Hiking on Fraser Island – Day 1

In early July 2011, I spent 5 days hiking on Fraser Island accompanied by two of my three daughters.  Laura (15) and Claire (11) donned their backpacks and camping gear for our first major hiking trip together. In April, we hiked two sections of the Larapinta Trail near Alice Springs as a warm-up, but this was our first big hike.  Getting to Fraser Island proved a bit of an adventure in itself – see my blog ‘Transport troubles on holiday’ for details.  However, once we arrived it was worth the effort, and then some!
Day 1.  We arrived on the island at 0945 on the Kingfisher Bay barge, to be picked up by the Fraser Island Taxi as arranged.  The taxi took us across the island to Eli Creek, which we has selected as our starting point.  The plan was to spend the 5 days hiking back to Kingfisher Bay to catch the barge back to Hervey Bay.  On the way in the taxi, we heard a rumour that the northern section of our planned route was closed to walkers due to flooding.  As it turned out, the track was flooded in places, but there were no signs advising closure of the walking trail, so we went ahead.  Anyway, I’m getting ahead of myself a little.
Eli Creek
Hiking along the beach towards Happy Valley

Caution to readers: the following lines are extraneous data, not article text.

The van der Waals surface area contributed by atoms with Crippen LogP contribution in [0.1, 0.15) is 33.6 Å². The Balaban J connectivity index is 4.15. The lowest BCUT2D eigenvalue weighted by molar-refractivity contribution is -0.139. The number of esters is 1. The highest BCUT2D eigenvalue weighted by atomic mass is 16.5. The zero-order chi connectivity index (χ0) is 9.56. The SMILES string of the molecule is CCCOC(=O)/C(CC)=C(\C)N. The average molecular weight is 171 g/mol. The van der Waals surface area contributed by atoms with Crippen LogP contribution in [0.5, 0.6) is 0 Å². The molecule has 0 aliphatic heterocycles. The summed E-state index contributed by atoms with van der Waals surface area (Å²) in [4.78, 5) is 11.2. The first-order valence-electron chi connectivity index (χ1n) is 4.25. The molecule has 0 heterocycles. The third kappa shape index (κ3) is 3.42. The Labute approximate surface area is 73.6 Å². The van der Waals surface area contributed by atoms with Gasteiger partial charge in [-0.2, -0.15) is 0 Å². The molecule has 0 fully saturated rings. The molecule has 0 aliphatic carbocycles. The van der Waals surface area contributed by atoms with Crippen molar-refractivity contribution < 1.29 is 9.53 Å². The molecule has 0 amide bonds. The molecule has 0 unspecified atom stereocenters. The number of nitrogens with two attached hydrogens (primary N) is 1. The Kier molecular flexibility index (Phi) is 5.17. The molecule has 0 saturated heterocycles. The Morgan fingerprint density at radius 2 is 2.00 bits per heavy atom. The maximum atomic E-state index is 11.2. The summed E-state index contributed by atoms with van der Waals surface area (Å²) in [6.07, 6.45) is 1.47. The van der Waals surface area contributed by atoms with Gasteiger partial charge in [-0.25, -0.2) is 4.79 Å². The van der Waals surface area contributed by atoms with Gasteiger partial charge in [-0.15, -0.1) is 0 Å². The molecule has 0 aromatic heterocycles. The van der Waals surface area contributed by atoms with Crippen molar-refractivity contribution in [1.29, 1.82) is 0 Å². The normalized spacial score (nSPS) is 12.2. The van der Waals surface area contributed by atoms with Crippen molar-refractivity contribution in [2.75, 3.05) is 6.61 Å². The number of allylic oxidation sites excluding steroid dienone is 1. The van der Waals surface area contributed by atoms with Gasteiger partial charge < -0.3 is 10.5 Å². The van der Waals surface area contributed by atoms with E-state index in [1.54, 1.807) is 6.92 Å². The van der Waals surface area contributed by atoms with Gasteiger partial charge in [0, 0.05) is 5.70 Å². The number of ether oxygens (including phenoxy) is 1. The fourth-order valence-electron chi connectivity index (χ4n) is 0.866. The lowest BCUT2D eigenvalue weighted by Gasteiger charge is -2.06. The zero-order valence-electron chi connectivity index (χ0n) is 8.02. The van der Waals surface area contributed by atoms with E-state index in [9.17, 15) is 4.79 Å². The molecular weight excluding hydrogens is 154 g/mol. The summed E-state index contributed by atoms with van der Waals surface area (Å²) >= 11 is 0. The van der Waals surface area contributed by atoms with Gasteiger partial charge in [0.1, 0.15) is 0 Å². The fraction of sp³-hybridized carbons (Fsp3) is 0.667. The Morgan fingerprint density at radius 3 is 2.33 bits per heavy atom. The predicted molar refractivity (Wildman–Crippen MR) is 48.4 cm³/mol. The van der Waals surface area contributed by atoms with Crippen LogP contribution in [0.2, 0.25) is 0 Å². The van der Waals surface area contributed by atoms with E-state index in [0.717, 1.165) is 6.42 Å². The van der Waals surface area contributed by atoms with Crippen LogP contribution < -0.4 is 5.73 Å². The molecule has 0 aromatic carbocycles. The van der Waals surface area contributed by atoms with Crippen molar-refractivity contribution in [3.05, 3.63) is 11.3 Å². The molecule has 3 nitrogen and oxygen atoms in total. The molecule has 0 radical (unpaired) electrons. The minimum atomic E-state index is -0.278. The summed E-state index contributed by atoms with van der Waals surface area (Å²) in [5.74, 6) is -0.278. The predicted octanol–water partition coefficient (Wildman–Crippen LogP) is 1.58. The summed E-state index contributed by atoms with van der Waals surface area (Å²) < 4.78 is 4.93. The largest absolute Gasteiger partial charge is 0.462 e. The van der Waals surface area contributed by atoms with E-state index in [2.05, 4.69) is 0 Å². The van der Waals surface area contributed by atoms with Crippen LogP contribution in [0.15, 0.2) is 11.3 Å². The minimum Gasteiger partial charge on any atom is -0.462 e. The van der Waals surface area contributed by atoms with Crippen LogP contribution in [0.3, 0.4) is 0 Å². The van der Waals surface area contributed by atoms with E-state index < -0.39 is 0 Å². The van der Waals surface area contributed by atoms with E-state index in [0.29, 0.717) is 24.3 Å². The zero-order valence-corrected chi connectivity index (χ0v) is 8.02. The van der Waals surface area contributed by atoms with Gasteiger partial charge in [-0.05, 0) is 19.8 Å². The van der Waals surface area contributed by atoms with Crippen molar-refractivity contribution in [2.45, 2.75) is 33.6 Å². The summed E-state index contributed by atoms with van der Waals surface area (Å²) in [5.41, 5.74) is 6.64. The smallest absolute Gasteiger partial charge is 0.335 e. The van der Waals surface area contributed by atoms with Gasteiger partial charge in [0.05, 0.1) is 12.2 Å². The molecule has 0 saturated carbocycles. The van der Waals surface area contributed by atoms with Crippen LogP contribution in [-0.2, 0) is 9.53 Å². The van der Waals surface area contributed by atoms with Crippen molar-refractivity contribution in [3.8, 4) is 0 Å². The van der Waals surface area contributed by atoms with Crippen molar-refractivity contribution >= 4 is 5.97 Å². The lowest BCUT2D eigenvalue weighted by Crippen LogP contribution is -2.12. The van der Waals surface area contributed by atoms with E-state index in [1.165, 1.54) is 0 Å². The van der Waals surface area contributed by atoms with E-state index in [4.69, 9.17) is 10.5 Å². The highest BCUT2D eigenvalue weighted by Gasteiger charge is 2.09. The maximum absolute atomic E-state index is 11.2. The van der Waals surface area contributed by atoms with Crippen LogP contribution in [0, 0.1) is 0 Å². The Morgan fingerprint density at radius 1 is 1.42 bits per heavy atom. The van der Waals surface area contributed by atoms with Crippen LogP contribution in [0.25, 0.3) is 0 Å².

The northern end of the Fraser Island Great Walk is at Happy Valley village, and our starting point was 6km up the beach at Eli Creek.  This is a beautiful crystal clear freshwater creek flowing out of the sand dunes and across the beach.  Claire had a short swim and said the water was fine, but I thought it a bit chilly so settled for wading in for some photos.  We then loaded up and walked along the beach to Happy Valley to start the Great Walk.  Just on dark, we arrived at Lake Garawongera, but due to flooding we had difficulty finding the walkers’ camp.  Not that it was actually hard to find, but the signs were oriented to the trail that was in the lake, and we deviated around the flooded section so missed the turn-off.  After 2 hours with torches heading up the wrong track, we finally found the campsite and set up for the night.  Dinner was rice flavoured with peas, vegetable soup mix, and bacon stock cubes.  After our troubles getting to the island, and then 8 hours of hiking, we were soon out to it in our sleeping bags.  Unfortunately I managed to leave my hiking mat at home, but I found that scooping a small hollow in the sand for my hip enabled me to get comfortable.
Campsite at Lake Garawongera Walkers’ Camp

Harts Range Races